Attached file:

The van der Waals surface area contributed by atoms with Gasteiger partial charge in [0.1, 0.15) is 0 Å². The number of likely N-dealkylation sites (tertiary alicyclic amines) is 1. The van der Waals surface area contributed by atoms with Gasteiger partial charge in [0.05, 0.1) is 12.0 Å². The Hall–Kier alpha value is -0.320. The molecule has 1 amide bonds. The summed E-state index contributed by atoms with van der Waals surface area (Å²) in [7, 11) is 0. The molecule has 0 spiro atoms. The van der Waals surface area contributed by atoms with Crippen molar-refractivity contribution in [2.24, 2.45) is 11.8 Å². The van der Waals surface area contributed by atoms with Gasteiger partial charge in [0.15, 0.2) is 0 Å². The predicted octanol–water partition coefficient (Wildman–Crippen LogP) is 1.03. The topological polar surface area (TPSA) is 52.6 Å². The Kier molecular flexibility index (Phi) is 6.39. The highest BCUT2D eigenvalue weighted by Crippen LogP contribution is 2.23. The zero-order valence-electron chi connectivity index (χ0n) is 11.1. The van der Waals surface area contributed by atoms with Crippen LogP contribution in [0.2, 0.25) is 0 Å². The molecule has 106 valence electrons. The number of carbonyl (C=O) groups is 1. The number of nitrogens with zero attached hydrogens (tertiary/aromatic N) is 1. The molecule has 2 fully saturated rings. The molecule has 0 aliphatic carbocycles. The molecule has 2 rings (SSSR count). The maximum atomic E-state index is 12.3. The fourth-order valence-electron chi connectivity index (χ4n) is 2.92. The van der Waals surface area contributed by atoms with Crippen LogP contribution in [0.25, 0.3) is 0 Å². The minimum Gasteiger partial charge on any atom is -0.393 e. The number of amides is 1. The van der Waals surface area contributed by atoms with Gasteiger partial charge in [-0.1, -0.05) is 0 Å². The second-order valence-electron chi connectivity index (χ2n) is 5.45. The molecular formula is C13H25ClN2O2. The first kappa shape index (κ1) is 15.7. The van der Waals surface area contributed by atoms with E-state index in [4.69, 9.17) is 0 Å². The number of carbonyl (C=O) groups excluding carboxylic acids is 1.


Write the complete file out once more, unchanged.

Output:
The van der Waals surface area contributed by atoms with Gasteiger partial charge in [0.1, 0.15) is 0 Å². The number of likely N-dealkylation sites (tertiary alicyclic amines) is 1. The van der Waals surface area contributed by atoms with Gasteiger partial charge in [0.05, 0.1) is 12.0 Å². The Hall–Kier alpha value is -0.320. The molecule has 1 amide bonds. The summed E-state index contributed by atoms with van der Waals surface area (Å²) in [7, 11) is 0. The molecule has 0 spiro atoms. The van der Waals surface area contributed by atoms with Crippen molar-refractivity contribution in [2.24, 2.45) is 11.8 Å². The van der Waals surface area contributed by atoms with Gasteiger partial charge in [0.15, 0.2) is 0 Å². The predicted octanol–water partition coefficient (Wildman–Crippen LogP) is 1.03. The topological polar surface area (TPSA) is 52.6 Å². The Kier molecular flexibility index (Phi) is 6.39. The highest BCUT2D eigenvalue weighted by Crippen LogP contribution is 2.23. The zero-order valence-electron chi connectivity index (χ0n) is 11.1. The van der Waals surface area contributed by atoms with Crippen LogP contribution in [0.2, 0.25) is 0 Å². The molecule has 106 valence electrons. The number of carbonyl (C=O) groups is 1. The number of nitrogens with zero attached hydrogens (tertiary/aromatic N) is 1. The molecule has 2 fully saturated rings. The molecule has 0 aliphatic carbocycles. The molecule has 2 rings (SSSR count). The maximum atomic E-state index is 12.3. The fourth-order valence-electron chi connectivity index (χ4n) is 2.92. The van der Waals surface area contributed by atoms with Crippen LogP contribution in [0.25, 0.3) is 0 Å². The minimum Gasteiger partial charge on any atom is -0.393 e. The number of amides is 1. The van der Waals surface area contributed by atoms with Gasteiger partial charge in [-0.1, -0.05) is 0 Å². The second-order valence-electron chi connectivity index (χ2n) is 5.45. The molecular formula is C13H25ClN2O2. The first kappa shape index (κ1) is 15.7. The van der Waals surface area contributed by atoms with E-state index in [4.69, 9.17) is 0 Å². The number of carbonyl (C=O) groups excluding carboxylic acids is 1.